Pijul

Bad performance


#1

Hello!
I’m a new user. While trying pijul to replace git for my personal projects, I was quite surprised that I hit some pretty strong performance issues.
My use cases were:

  1. a repo with a single 4MB file
  2. a repo with a few hundreds small files

In the first case commiting felt laggy, but not too awful. But when I try to diff a change (of just ~270 lines) it used up all my 8GB of RAM and crashed my system. With git it’s all instantaneous.

In the second case I noticed that while the repo itself was less than 20MB, the .pijul folder ran up to 200MB (whereas with git it’s a bit more than half the repo). Moreover committing and diffing was awfully slow and CPU intensive.

I prepared a simple python test to demonstrate the second issue:

#!/usr/bin/python3
    """This test shows the strong performance hit of large repos with pijul, compared to git."""
    import glob
    import json
    import os
    import random
    import shutil
    import shlex
    import string
    import subprocess
    import time


def get_size(start_path):
    """Calculate the size of a directory."""
    total_size = 0
    for dirpath, dirnames, filenames in os.walk(start_path):
        for f in filenames:
            fp = os.path.join(dirpath, f)
            total_size += os.path.getsize(fp)
    return str(total_size / 1000000) + ' MB'


def random_string(length=25):
    """Generate a random string."""
    pool = string.ascii_letters + string.digits
    return ''.join(random.choice(pool) for i in range(length))


startdir = os.getcwd()

pjl = 'pijul-test-performance-pjl/'
git = 'pijul-test-performance-git/'

os.makedirs(pjl)

def build_value():
    v = []
    for i in range(20):
        v.append(random_string())
    return v
  
      
def build_obj():
    return {random_string(): build_value(), random_string(): build_value(), random_string(): build_value()}


def build_data():
    """Build a list.

    We use random strings to simulate real-life data and avoid compression optimizations on identical data."""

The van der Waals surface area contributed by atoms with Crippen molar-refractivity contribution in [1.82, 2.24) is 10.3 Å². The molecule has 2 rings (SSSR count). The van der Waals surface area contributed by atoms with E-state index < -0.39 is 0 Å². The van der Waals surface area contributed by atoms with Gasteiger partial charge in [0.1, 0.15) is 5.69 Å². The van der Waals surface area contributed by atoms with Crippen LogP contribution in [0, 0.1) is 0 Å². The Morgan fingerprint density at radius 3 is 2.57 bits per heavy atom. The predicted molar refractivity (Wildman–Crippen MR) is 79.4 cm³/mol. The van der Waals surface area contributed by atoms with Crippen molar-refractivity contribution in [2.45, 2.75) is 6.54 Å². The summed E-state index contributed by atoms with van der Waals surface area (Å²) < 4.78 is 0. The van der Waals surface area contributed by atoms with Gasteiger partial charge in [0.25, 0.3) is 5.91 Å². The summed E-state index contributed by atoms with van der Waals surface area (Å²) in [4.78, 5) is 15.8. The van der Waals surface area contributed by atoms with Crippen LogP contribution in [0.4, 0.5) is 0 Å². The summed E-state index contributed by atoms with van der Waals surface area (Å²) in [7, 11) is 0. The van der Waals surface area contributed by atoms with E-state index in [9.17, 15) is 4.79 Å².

data = []
    for i in range(20):
        data.append(build_obj())
    return data


print('Wait a few seconds, generating data...')
for i in range(400):
    with open(pjl + str(i) + '.json', 'w') as f:
        json.dump(build_data(), f, indent=2)

shutil.copytree(pjl, git)

print('Total size of files: ' + get_size(pjl))

os.chdir(pjl)
a = time.time()
subprocess.run(shlex.split('pijul init'), stdout=subprocess.DEVNULL)
subprocess.run(shlex.split('pijul add ' + ' '.join(glob.glob('*'))), stdout=subprocess.DEVNULL)
subprocess.run(shlex.split('pijul record -a -m first'), stdout=subprocess.DEVNULL)
b = time.time()

print('First PIJUL commit took', str((b - a)), 'seconds')
print('Repo size:', get_size('.pijul'))

# now we demonstrate that on subsequent operations, even on small commits, there's a huge performance hit
# also note that trying to diff a 4MB file with ~270 lines changed hanged my system and forced me to hard kill my user session, whereas in git there's no problem at all
with open('1.json') as f:
    data = json.load(f)
data.append(random_string())
with open('1.json', 'w') as f:
    json.dump(data, f, indent=2)
a = time.time()
subprocess.run(shlex.split('pijul record -a -m second'), stdout=subprocess.DEVNULL)
b = time.time()

print('Second PIJUL commit took', str((b - a)), 'seconds')

os.chdir(startdir)

os.chdir(git)
a = time.time()